The government will invest Rs 69,575 crore towards increasing India’s quota in the International Monetary Fund (IMF) that will provide increased voting rights at the multilateral funding agency.
With the implementation of the long-pending quota reforms, four emerging nations — India, Brazil, China and Russia — would be, for the first time, among the 10 largest members of IMF.
In the Supplementary Demand of Grants moved by Finance Minister Arun Jaitley in Parliament today, the government has sought a grant of Rs 69,575.47 crore towards subscription to IMF for quota increase.
“After taking into account additional receipts of Rs 52,181.60 crore by issue of securities, monetising Rs 17,393.87 crore through India’s SDR holding with RBI and saving of Rs 2,618.94 crore available in the revenue section of the grant. This supplementary will not entail cash outgo,” as per the Supplementary Demands for Grants document.
Currently, India has voting rights of 2.34 per cent at the IMF, which has 188 members. In terms of quota, India has a share of 2.44 per cent.
Others in the top 10 largest members are the US, Japan, France, Germany, Italy and the UK.
Under the quota reforms, more than 6 per cent of quota shares would shift to dynamic emerging markets and developing countries. It would also mark the shift in shares from over-represented to under-represented IMF members.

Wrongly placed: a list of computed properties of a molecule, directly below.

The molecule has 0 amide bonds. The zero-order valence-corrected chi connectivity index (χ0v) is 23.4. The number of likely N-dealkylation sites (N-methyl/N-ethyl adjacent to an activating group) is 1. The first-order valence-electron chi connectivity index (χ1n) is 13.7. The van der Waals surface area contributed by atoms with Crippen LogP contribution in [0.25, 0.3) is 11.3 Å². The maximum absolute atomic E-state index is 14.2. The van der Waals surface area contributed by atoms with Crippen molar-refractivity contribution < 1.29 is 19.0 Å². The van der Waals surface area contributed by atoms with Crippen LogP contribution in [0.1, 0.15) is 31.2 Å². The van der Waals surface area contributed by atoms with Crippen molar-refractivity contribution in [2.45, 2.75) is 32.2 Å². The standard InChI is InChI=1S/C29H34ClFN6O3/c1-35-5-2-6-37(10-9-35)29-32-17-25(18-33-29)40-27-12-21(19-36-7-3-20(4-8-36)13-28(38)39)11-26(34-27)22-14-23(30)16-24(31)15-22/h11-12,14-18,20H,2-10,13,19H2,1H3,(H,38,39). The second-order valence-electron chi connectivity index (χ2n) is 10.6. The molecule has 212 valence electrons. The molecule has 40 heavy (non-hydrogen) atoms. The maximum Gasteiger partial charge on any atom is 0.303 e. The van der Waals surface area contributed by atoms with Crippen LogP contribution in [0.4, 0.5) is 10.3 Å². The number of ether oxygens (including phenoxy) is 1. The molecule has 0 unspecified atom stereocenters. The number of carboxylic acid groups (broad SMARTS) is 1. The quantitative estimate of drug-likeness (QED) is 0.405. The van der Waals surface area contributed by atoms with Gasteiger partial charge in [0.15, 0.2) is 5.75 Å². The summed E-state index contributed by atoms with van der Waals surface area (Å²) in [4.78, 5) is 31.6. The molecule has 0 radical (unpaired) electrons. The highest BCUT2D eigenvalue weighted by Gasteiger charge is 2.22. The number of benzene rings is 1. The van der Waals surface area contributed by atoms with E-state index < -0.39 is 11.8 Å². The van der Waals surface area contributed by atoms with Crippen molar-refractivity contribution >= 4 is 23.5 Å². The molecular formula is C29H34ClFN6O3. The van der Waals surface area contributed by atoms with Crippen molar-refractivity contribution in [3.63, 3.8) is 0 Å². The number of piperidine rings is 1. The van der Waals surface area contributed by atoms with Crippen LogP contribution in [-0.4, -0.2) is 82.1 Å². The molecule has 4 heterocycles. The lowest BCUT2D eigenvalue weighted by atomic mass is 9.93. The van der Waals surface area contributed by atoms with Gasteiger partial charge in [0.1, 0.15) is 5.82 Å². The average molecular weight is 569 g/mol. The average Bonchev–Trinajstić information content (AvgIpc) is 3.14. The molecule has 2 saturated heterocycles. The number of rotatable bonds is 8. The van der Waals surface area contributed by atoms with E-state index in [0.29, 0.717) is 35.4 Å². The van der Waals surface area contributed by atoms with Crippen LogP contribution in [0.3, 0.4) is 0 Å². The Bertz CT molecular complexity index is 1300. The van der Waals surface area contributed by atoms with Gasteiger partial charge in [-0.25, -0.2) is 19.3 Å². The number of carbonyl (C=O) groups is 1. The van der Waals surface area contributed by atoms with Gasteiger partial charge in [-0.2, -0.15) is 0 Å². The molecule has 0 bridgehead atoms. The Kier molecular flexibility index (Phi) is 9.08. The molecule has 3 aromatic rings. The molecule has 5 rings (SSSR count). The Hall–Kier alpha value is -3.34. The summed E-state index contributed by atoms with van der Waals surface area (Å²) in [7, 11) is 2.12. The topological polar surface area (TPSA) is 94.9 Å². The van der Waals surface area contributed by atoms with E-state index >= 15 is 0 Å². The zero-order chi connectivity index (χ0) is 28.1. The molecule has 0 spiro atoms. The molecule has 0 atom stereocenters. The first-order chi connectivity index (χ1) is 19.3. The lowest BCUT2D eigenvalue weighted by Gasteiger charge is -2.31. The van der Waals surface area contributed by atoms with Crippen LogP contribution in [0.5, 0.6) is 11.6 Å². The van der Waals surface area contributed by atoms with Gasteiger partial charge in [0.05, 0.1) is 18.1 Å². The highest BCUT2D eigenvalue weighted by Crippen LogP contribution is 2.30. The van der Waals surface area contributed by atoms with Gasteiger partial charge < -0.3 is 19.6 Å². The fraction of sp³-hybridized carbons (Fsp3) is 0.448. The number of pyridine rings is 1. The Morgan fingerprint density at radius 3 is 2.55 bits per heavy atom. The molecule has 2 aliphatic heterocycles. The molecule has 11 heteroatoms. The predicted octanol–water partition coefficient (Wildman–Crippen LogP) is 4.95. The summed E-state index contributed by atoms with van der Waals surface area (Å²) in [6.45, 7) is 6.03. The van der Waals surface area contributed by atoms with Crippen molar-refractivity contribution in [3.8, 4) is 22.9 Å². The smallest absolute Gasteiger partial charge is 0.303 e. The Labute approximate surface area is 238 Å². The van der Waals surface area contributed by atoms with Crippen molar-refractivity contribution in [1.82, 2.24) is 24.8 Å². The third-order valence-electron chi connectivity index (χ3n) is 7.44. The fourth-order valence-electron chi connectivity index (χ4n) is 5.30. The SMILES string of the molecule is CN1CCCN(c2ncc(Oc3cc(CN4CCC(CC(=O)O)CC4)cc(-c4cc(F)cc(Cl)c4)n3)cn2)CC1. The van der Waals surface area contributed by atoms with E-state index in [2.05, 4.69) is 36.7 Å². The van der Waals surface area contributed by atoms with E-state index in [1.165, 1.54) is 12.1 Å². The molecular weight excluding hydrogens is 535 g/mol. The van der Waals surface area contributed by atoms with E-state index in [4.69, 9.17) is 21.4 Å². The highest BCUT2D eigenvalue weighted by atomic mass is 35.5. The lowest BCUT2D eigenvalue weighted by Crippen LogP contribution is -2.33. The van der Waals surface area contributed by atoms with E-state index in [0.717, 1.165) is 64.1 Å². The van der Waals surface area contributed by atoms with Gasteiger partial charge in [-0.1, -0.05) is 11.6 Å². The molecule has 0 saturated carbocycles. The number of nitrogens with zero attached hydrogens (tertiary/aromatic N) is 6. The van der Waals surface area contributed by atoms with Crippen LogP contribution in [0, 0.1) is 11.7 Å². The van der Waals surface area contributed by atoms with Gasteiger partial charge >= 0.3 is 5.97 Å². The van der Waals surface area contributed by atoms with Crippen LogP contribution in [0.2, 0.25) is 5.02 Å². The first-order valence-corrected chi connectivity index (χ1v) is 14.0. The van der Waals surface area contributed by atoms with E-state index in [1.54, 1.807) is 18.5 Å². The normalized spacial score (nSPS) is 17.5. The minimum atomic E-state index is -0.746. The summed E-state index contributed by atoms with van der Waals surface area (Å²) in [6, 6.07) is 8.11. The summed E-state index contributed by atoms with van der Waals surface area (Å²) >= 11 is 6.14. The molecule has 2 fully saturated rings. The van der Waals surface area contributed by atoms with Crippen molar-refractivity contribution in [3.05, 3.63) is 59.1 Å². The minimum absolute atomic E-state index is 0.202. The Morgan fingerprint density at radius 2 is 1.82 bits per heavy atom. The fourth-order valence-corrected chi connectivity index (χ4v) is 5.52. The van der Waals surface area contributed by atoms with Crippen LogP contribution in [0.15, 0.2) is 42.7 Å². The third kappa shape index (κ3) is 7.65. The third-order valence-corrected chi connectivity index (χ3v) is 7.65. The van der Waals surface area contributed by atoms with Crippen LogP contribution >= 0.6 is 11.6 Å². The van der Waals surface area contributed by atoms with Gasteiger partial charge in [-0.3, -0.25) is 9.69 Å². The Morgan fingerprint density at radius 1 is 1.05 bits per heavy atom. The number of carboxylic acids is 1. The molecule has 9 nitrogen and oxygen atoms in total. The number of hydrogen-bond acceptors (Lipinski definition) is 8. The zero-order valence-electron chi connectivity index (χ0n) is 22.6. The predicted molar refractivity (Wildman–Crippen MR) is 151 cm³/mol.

The reforms, pending for many years, were approved by the US Congress in 2015. The 2010 Quota and Governance reforms were approved by the IMF’s Board of Governors in December 2010.
In January, the IMF had said the conditions for implementing its 14th General Quota Review, “which delivers historic and far-reaching changes to the governance and permanent capital of the Fund, have now been satisfied”.
“The reforms also increase the financial strength of the IMF, by doubling its permanent capital resources to SDR 477 billion (about USD 659 billion),” it had said.
The multilateral agency had also said that the reforms would reinforce its credibility, effectiveness and legitimacy.
Besides, the IMF Board would consist entirely of elected Executive Directors. This would do away with the category of appointed Executive Directors — currently members with the five largest quotas appoint an Executive Director.
(With agency inputs).